The recording industry this week claimed progress in a controversial legal campaign targeting individuals who use peer-to-peer networks, but its optimism appeared to clash with at least some of the evidence, which remains murky. By some measures, usage of peer-to-peer software such as Kazaa has been cut in half since the Recording Industry Association of America (RIAA) announced in late June that it would begin suing alleged file traders. The campaign to date has yielded 382 lawsuits and 220 settlements averaging close to $3,000 apiece. But by other measures, file swapping is hitting an all-time high.  Scholarly Electronic Publishing Weblog 12/08/03



The model of scholarly publishing can be reduced, in economic terms, to a Tragedy of the Commons, whereby the individual interests of publishers, libraries and scholars are in conflict with what is in the best interest of the public good. Serials inflation, price discrimination, and site-license pricing are all manifestations of this dysfunctional economic model. Moral arguments to change human behavior are not effective because they do not provide individual incentives. Technology alone is also not a viable solution since it fails to change the underlying human behavior that is driving the economic model. Abandoning the current system of publishing is both risky and costly. This paper argues for a reintermediation of the library as governor of the public scholarly commons, but illustrates that these solutions are in conflict with the mission of the library profession.  Scholarly Electronic Publishing Weblog 12/08/03



Internet archive creator Brewster Kahle and founder Jeff Bezos have at least one thing in common: a desire to capture digitally all human knowledge. Kahle notes with regret, "For most students today, if something is not on the Net, it doesn't exist." So to achieve "the Alexandrian fantasy"—an archive of all knowledge, accessible by everyone—will require scanning all those books written in the past. Is that really possible and actually economic? Journalist Gary Wolf says the answer is yes, because the cost of scanning has been steadily dropping and is now as low as $1 a book. There are three ways of doing this: (1) Tear off the spines, and send the pages through a high-end scanner that costs about $25,000 and handles 90 black-and-white pages a minute, front and back; (2) Ship the book overseas, to workers in India, China, and the Philippines who earn about 40 cents an hour to manually turn pages that are processed by $15,000 overhead scanners; and/or (3) Hire a robot: Kirtas Technologies has introduced a bot that has both an overhead scanner and an automated page-turning arm. Dustin Goot explains: "While a book sits open in a special cradle, the arm swoops down, grabs the top page with gentle suction, and turns it." But he adds: "The machine boasts a speed of 1,200 pages an hour, but justifying its six-figure price to frugal librarians is tough." (Wired Dec 2003)  ShelfLife, No. 134 (November 26 2003)



With the increasing demand for digital videos in the educational and research communities, the Open Video Project ( aims to provide an easy to-use open source DV archive, while serving as a test bed for digital library research and development at the Interaction Design Laboratory. Currently the collection contains about 2,000 individual segments, in MPEG-1, MPEG-2, MPEG-4 and QuickTime formats, contributed by government agencies, universities and individual collectors. Most of the 460 hours of video footage have been edited into shorter segments for faster downloading, and include metadata at three levels: entire video, segment and frame. Various kinds of video representations, known as surrogates, have also been created, to speed the process of selecting the desired clip. Surrogates range from a single thumbnail image to a storyboard displaying multiple key frames simultaneously, as well as slide show and fast-forward types. There are also traditional text surrogates like title, keywords and descriptions. Each surrogate category is being evaluated to see how much people could understand from watching only these surrogates, as well as how they interacted with textual and visual information. In the second phase, surrogates have been integrated to create 'Agile View' interfaces for users to explore video content. ( Oct 2003) ShelfLife, No. 134 (November 26 2003)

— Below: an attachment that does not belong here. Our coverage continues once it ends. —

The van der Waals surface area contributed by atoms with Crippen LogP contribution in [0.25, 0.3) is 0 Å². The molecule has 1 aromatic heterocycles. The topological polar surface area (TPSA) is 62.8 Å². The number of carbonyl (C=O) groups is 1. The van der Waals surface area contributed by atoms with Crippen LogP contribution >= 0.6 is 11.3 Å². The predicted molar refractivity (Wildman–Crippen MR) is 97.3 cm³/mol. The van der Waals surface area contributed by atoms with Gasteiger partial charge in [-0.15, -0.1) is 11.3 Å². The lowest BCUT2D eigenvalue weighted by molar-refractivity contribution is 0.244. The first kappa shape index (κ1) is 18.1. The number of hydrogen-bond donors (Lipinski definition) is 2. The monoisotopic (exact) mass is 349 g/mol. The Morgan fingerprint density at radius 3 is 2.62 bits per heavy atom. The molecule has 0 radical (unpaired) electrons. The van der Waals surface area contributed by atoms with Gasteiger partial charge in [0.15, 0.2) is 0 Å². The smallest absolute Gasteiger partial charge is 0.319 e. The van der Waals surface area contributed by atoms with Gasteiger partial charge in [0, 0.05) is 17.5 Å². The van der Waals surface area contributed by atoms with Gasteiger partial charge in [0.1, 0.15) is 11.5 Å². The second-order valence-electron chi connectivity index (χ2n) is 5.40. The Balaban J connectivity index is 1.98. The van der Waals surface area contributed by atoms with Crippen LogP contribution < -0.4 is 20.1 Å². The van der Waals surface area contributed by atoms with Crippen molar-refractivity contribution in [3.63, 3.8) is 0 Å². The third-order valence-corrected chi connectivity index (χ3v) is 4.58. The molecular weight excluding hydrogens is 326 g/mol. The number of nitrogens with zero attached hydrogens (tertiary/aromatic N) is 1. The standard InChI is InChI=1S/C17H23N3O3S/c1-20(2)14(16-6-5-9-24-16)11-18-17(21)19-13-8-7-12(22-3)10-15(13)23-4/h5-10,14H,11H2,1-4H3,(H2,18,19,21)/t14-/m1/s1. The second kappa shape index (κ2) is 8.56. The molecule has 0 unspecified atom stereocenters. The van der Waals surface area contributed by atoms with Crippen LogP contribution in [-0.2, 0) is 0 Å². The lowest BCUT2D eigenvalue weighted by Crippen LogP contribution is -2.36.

The U.S. Department of Energy is giving $4.5 million to Oak Ridge National Laboratory so the Lab can develop the prototype of a computer network system capable of transmitting massive amounts of science data. Called Science UltraNet, the network will operate at a range of 10-40 gigabits per second. Nageswara Rao, one of the project directors, explains: "We're not trying to develop a new Internet. We're developing a high-speed network that uses routers and switches somewhat akin to phone companies to provide dedicated connections to accelerate scientific discoveries. In this case, however, the people using the network will be scientists who generate or use data or guide calculations remotely." (AP/USA Today 25 Nov 2003)  NewsScan Daily, 26 November 2003


The scholarly communications are also on line at